I am planning to do this too, as there is considerable tds creep from the 85 gpd membrane, i.e. 13 to 37 tds.

Perhaps I should have gotten a 50 gpd membrane and will do so the next time.

"TDS creep" is something you'll see with any RO membrane. A couple of ways to deal with it:
minimize the number of on/off cycles your system goes through over the coarse of a day.

Install an auto-flush flow restrictor that flushes upon being energized.

Russ

Buckeye Hydro
08/22/2009, 05:23 AM
<a href=showthread.php?s=&postid=15571749#post15571749 target=_blank>Originally posted</a> by johnlvs2run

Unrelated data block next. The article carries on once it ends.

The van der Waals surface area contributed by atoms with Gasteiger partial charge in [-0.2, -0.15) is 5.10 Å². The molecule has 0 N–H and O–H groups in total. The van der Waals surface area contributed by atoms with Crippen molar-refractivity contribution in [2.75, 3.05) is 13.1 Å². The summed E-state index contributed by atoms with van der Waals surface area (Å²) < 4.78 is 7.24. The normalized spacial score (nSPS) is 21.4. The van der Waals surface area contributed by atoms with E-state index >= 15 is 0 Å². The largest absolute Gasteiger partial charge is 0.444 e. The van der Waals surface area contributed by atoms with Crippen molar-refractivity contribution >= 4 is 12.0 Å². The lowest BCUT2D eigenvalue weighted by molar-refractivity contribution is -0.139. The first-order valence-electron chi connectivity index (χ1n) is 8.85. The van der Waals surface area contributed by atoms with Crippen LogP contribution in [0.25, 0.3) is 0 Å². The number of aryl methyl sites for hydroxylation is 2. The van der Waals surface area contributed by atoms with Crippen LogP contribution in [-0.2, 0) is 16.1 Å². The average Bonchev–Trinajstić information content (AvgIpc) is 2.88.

Could you elaborate on the reasons.



Because of the back pressure on the membrane supplied by a pressure tank, you'll find that the tds in a full pressure tank will (significantly) exceed the tds in your RO water if it is supplied to an atmospheric (non-pressurized) storage tank.

Additionally, a pressure tank will serve to force this higher tds water through the di resin faster...


Russ

johnlvs2run
08/22/2009, 04:34 PM
<a href=showthread.php?s=&postid=15573184#post15573184 target=_blank>Originally posted</a> by BuckeyeFS
Because of the back pressure on the membrane supplied by a pressure tank, you'll find that the tds in a full pressure tank will (significantly) exceed the tds in your RO water if it is supplied to an atmospheric (non-pressurized) storage tank.
Thus the slower water passes through a given membrane, the higher the tds will be.
a pressure tank will serve to force this higher tds water through the di resin faster.